When Sen. Kamala Harris, D-Calif., and former vice president Joe Biden got into a dispute about busing at the first presidential debate, it felt for five minutes that maybe, just maybe, we would have a wide-ranging discussion about the continuing inequities in public-school education. The moment passed quickly. Worries about public schools have hardly factored in the Democratic primary. Yes, free state college tuition, student loan forgiveness and universal pre-K are subjects of constant talk, but K-12 issues are relegated to the second tier of topics. Biden and Sen. Bernie Sanders, I-Vt., have released plans, and Harris has proposed raising teacher pay, but these ideas are barely discussed, and other prominent candidates such as Sen. Elizabeth Warren, D-Mass., haven’t yet detailed their policies.

Democrats need to remedy this. According to the Brookings Institution, we are spending less on education as a percentage of gross domestic product than we did in 1970. A decade of underinvestment in education, and lagging teacher pay following the Great Recession, led to a wave of teacher strikes in red states in 2018 and in deep-blue Los Angeles this year, with robust public support.

A Pew Research Center poll conducted in 2017 discovered more Americans considered the nation’s public schools “below average” than “above average” when compared with those in other countries. While only a small percentage of whites and Asian Americans are dissatisfied with their local public schools, the same is not true for other groups. Almost two-thirds of African Americans say black children do not enjoy the same access to a good public education as whites. The same is true for just under half of Latinos and four of 10 Native Americans. And they are right to be unhappy. By the fourth grade, Latino, black and Native Americans are far behind white children when it comes to reading skills. Calculus is offered in half of high schools – an embarrassingly low number in and of itself – but in less than 40% of those that educate large numbers of black and Latino students.

As Scott Sargrad, the vice president of K-12 education policy at the Center for American Progress, and co-author of the new report released Tuesday and made exclusively available to The Post, “10 K-12 Education Policy Questions Every Presidential Campaign Should Answer,” noted, “We do have universal access to schools. We just don’t have universal access to very good schools.”

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Yes, it’s a matter of racial justice. But it also affects all Americans’ futures. “It’s not only a moral impetus, but the country’s economic status can be at stake if not all children are not getting access to the types of schools that can prepare them for the future of work,” says Khalilah Harris, the managing director for K-12 policy at the Center.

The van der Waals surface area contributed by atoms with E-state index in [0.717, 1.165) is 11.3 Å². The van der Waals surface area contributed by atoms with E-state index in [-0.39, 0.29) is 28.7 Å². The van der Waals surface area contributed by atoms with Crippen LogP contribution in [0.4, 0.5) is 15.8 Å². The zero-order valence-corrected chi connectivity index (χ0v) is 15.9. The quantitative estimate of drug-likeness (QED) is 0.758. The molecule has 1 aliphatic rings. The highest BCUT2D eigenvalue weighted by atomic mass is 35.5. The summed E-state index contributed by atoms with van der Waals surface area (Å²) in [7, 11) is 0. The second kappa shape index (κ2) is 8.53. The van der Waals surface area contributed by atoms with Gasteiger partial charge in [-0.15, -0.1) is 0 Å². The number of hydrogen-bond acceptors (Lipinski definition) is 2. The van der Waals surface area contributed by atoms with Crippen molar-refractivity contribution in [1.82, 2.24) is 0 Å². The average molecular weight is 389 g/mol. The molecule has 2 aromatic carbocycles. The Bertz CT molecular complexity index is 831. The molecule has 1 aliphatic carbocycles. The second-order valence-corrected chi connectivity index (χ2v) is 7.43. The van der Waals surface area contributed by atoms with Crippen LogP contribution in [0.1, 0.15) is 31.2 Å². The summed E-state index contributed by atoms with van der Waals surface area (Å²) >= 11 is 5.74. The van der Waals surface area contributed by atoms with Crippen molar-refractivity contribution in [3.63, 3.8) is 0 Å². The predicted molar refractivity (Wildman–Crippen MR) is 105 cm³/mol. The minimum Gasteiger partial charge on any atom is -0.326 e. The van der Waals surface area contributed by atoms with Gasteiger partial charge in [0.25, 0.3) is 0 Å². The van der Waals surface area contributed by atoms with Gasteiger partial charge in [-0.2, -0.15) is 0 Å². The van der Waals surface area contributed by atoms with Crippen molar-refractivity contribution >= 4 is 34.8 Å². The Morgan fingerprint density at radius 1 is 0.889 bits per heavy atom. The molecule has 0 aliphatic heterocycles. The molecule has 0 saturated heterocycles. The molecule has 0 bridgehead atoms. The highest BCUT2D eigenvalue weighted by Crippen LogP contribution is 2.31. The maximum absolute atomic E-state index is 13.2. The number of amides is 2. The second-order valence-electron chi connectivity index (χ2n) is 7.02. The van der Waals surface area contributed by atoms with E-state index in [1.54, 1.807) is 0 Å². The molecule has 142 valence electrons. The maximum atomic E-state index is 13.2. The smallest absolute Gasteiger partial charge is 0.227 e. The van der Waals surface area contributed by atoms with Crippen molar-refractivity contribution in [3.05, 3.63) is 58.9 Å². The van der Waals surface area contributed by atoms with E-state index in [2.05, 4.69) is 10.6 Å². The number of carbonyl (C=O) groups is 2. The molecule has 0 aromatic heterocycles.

So Thursday’s debate is a good time for some questions about K-12 education, including:


• What role do the candidates believe the federal government has in, to quote the Center for American Progress, “eliminating racial disparities in investment, discipline, and access to quality learning options in American schools”? Do all the candidates, like Biden and Sanders, support upping federal contributions to education? In the United States, where districts are heavily reliant on local taxes for funding, this is no small contributor to gaps in spending between districts. It’s also worth noting our school funding system is why spending was slashed so dramatically in the wake of the Great Recession.

• How would the candidates better target funds to schools with the greatest need? (One thing the Center’s report doesn’t mention: The Trump administration offered up a proposed budget that would cut back on funds that allow districts to offer free breakfast and lunch to all students, regardless of need, if a high enough percentage live in poverty.)

• Demand that candidates answer how they will ensure K-12 schools offer a curriculum that prepares all children for college and the workforce. And ask how their education policies will “break down barriers” between public schools, higher education and employers so students are prepared for the workforce of the future, where automation and artificial intelligence will feature prominently.

• Push the contenders on what they will do to up teacher and other education professionals pay, improve their working conditions and increase the teaching profession’s racial diversity. (Minority teachers remain significantly underrepresented in the nation’s teaching ranks.)

• Finally, ask candidates where they stand on school choice, as well as magnet, specialized and charter schools.

It doesn’t take a lot of imagination to know why candidates would rather not address some of this stuff in too much detail. While raising teacher salaries and upping federal funding for education are bound to be popular items, charter schools and rezoning designed to foster economic diversity – which often serves as a proxy for race – are issues that get contentious fast. But the Center for American Progress put the questions out there ahead of the debates because we need answers. Our 50 million public school students deserve it.